Blood-brain barrier function in drug delivery and neurodegenerative disease
The blood-brain barrier (BBB)—formed by the endothelial cells lining the cerebral microvessels—acts as a regulatory interface controlling the influx and efflux of molecules in the central nervous system (CNS). There have been significant advances in understanding the molecular factors governing transport of xenobiotics (including drugs) across the BBB. However, how these processes alter in neurodegenerative diseases—including Alzheimer's disease, Parkinson's disease and amyotrophic lateral sclerosis—remains to be characterised.
A major research focus for D4 is to understand how alterations at the BBB in animal models of these diseases—including changes to membrane transporters and intracellular carrier proteins—impact on drug distribution into the CNS. This research provides insight into whether preclinical studies assessing BBB penetration of novel drug candidates in healthy mice are an accurate representation of that expected in mouse models of disease (and therefore patients).
Furthermore, this research explores whether people with such neurodegenerative diseases are at altered risk of CNS exposure (and toxicity) of the many other medicines they are taking—which may otherwise exhibit minimal BBB transport under healthy conditions.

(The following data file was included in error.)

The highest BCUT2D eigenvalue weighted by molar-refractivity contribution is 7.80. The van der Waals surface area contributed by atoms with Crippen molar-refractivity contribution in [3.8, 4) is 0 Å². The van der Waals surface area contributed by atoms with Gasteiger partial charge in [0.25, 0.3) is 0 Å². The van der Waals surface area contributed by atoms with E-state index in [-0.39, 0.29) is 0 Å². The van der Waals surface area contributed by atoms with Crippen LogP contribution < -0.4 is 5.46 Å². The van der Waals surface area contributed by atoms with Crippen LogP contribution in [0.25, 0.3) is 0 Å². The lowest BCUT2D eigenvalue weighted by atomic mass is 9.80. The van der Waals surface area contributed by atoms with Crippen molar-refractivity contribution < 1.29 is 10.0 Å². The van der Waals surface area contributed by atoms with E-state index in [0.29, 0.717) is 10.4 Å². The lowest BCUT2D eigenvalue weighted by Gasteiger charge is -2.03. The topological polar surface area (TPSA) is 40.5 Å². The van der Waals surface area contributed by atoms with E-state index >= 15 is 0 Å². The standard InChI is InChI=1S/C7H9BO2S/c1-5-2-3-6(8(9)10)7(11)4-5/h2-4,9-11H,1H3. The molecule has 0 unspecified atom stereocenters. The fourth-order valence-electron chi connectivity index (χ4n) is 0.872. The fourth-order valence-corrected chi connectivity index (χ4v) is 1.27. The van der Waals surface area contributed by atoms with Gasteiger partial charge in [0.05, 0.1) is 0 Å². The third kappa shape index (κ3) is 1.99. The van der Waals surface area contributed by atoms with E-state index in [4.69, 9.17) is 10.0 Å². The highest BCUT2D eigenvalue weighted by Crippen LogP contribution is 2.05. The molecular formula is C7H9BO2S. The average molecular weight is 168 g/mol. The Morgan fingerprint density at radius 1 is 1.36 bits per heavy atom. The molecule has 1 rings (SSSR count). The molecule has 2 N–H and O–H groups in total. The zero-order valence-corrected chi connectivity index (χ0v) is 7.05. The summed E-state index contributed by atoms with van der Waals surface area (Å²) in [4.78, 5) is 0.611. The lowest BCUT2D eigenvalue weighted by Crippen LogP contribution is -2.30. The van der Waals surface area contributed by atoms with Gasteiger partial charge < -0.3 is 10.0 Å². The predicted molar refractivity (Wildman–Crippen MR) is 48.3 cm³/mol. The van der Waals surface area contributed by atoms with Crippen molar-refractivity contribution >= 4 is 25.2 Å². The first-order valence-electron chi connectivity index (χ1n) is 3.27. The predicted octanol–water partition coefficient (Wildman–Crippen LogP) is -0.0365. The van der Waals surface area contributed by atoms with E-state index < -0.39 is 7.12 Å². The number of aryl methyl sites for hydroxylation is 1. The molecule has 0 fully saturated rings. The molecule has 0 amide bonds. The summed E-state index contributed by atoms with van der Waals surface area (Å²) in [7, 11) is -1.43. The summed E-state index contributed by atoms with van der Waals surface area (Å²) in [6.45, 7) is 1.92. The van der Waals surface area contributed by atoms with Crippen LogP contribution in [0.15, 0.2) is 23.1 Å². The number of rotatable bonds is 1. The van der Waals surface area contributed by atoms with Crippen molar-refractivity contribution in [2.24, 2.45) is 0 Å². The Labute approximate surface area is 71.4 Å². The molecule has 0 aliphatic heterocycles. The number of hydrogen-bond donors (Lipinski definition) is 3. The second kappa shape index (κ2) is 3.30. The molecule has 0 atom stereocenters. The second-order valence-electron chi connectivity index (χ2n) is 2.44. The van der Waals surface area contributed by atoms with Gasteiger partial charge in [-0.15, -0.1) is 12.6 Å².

While the BBB restricts entry of many xenobiotics into the CNS, it also acts as the port of exit of the many agents that must be cleared from the brain. Various efflux transporters are involved in the clearance of beta-amyloid—a protein that accumulates in the brains of people with Alzheimer's disease, and is held responsible for the associated cognitive deficits. The BBB expression of these efflux transporters is significantly attenuated in people with Alzheimer's disease.
D4's research is focusing on unravelling the mechanisms responsible for this down-regulation, while investigating approaches to enhance the expression and function of these transporters. Using a host of in vitro and in vivo transport and molecular studies, the aim of this research is to develop agents that can act directly at the BBB to enhance the clearance of beta-amyloid from the brain, resulting in the development of novel treatments for this debilitating neurodegenerative disease.